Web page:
In November of 2011, the Government of India approved 100 percent foreign direct investment in multi-brand retail, only to put the decision on hold a few days later.
THIS REPORT CONTAINS ASSESSMENTS OF COMMODITY AND TRADE ISSUES MADE
BY USDA STAFF AND NOT NECESSARILY STATEMENTS OF OFFICIAL U.S.
GAIN Report Number: IN2059
Post: New Delhi
India's Food Retail Sector Growing
Dhruv Sood & Priya Jashnani
In November of 2011, the Government of India approved 100 percent foreign direct investment in
multi-brand retail, only to put the decision on hold a few days later. Much of the subsequent
discussion focused on the effects the decision to delay implementation would have on foreign
investors, farmers and the traditional retail sector. Largely absent from the discussion were the
Indian firms that are investing and expanding the modern retail sector. There are now an estimated
3,000 modern retail outlets in India, up from 200 in 1995. While these firms face challenges ranging
IN2059 – India’s Food Retail Sector Growing Page 1
from a complex and costly supply chain to high real estate costs, many have expanded their
operations. This report discusses some of the issues the industry faces and establishes a baseline of
the number of modern retail stores in India for the purpose of gauging future growth in the industry.
Foreign Direct Investment in Multi-Brand Retail on Hold
The Government of India’s December 7, 2011 decision to put its approval of Foreign Direct Investment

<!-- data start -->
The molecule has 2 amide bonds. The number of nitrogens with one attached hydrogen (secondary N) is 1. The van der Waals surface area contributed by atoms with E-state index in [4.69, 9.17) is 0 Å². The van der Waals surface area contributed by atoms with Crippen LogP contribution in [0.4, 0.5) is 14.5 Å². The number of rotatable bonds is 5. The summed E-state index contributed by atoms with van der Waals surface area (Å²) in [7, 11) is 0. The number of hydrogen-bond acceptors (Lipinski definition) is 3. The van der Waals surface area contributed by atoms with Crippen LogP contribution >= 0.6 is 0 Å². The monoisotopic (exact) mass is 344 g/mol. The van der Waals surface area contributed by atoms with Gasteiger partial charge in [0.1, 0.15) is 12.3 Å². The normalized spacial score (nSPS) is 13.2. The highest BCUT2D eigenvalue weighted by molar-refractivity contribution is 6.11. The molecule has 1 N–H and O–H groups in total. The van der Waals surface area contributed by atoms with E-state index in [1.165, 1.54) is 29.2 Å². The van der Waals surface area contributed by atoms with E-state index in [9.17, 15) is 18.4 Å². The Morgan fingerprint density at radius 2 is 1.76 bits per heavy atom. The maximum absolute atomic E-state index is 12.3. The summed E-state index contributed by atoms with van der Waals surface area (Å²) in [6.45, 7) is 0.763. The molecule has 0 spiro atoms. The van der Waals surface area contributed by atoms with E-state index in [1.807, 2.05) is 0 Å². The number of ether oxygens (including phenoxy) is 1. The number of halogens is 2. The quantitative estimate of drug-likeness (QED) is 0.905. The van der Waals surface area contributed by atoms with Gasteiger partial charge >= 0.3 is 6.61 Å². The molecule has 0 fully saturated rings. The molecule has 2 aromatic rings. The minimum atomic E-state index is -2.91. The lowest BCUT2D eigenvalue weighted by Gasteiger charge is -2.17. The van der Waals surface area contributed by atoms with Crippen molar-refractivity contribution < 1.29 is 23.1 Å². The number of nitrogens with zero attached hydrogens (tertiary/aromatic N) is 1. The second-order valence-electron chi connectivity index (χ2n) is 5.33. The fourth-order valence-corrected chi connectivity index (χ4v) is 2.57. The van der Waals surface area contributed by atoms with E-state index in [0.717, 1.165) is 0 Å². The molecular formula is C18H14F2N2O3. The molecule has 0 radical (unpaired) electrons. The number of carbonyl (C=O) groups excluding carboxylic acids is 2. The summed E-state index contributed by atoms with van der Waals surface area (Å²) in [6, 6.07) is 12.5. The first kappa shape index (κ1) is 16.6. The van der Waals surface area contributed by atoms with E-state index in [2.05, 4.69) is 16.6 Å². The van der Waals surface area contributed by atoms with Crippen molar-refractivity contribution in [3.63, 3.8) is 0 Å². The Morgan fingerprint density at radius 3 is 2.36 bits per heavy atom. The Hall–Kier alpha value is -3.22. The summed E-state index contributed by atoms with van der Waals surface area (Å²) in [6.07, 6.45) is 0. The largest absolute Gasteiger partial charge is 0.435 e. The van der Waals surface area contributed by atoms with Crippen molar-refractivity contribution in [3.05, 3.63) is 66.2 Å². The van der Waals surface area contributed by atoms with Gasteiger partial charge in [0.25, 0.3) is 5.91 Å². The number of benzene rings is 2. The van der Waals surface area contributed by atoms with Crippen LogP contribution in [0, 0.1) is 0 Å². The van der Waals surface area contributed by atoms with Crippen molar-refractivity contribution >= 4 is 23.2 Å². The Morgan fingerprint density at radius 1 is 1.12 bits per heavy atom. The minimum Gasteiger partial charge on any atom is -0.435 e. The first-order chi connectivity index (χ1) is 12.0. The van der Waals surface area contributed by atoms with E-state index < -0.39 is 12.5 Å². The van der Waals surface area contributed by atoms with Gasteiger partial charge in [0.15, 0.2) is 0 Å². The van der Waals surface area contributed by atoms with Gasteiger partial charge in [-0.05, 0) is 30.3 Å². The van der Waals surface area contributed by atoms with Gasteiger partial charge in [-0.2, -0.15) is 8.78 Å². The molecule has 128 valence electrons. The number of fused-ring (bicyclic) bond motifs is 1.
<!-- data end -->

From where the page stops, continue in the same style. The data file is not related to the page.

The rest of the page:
(FDI) in multi-brand retail on hold attracted considerable media attention. The decision would have
allowed foreign retailers to invest in the retail sector subject to certain provisions (See IN1208 for
additional details). The decision was expected to lead to the entrance of multinational retailers that sell
food and non-food items into the retail sector. Some of these firms are already operating in India under
a “cash and carry” or wholesale format that can only be patronized by other businesses and qualified
If multi-brand FDI in the retail sector is eventually implemented, it will likely lead to an infusion of
foreign capital and expertise that is expected to accelerate the development of the retail sector.
However, development of the sector is already underway as India’s homegrown multi-brand retailers
expand their operations in a variety of retail formats such as hypermarkets, supermarkets and gourmet
stores. This sector is expected to expand with or without the approval of FDI in multi-brand retail.
While many reports have estimated the dollar value of retail food sales in the ”modern” retail sector, this
report attempts to establish a baseline of the number of “organized” or modern retail outlets in India as a
means of gauging future growth. In the future, FAS India plans to conduct annual surveys of the
number of outlets in an effort to estimate the pace at which the industry is growing.
Single Brand Retail
In January 2012, The Government of India approved 100 percent (FDI) in single brand retail. The
notification states that for proposals involving FDI beyond 51 per cent, firms will have to source at least
30 per cent of their products from small and cottage industries in India that have a maximum investment
in plant and machinery of $1 million. The riders proposed in the notification state that stores should
carry a single brand and be sold under the same brand internationally. Single brand retailing would